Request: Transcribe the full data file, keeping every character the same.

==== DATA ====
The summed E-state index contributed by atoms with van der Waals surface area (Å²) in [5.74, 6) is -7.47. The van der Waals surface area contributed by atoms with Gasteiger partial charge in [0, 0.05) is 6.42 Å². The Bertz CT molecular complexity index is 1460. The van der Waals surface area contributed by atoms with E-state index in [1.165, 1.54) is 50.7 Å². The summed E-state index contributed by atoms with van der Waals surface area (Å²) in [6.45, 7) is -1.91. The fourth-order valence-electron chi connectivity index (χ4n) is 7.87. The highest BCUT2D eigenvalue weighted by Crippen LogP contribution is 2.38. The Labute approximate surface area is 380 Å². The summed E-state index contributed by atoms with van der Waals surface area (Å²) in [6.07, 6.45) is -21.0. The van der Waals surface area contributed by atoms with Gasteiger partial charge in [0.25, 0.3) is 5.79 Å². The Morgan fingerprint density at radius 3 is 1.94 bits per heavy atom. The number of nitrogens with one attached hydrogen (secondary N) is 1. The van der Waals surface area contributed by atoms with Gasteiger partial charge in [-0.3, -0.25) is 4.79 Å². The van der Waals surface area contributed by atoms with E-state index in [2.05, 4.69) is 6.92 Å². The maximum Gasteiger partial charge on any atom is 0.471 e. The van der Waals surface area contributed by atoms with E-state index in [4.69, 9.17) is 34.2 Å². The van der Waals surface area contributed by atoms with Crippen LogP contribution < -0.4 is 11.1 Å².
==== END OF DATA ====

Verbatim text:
The summed E-state index contributed by atoms with van der Waals surface area (Å²) in [5.74, 6) is -7.47. The van der Waals surface area contributed by atoms with Gasteiger partial charge in [0, 0.05) is 6.42 Å². The Bertz CT molecular complexity index is 1460. The van der Waals surface area contributed by atoms with E-state index in [1.165, 1.54) is 50.7 Å². The summed E-state index contributed by atoms with van der Waals surface area (Å²) in [6.45, 7) is -1.91. The fourth-order valence-electron chi connectivity index (χ4n) is 7.87. The highest BCUT2D eigenvalue weighted by Crippen LogP contribution is 2.38. The Labute approximate surface area is 380 Å². The summed E-state index contributed by atoms with van der Waals surface area (Å²) in [6.07, 6.45) is -21.0. The van der Waals surface area contributed by atoms with Gasteiger partial charge in [0.25, 0.3) is 5.79 Å². The Morgan fingerprint density at radius 3 is 1.94 bits per heavy atom. The number of nitrogens with one attached hydrogen (secondary N) is 1. The van der Waals surface area contributed by atoms with Gasteiger partial charge in [-0.3, -0.25) is 4.79 Å². The van der Waals surface area contributed by atoms with E-state index in [2.05, 4.69) is 6.92 Å². The maximum Gasteiger partial charge on any atom is 0.471 e. The van der Waals surface area contributed by atoms with E-state index in [4.69, 9.17) is 34.2 Å². The van der Waals surface area contributed by atoms with Crippen LogP contribution < -0.4 is 11.1 Å².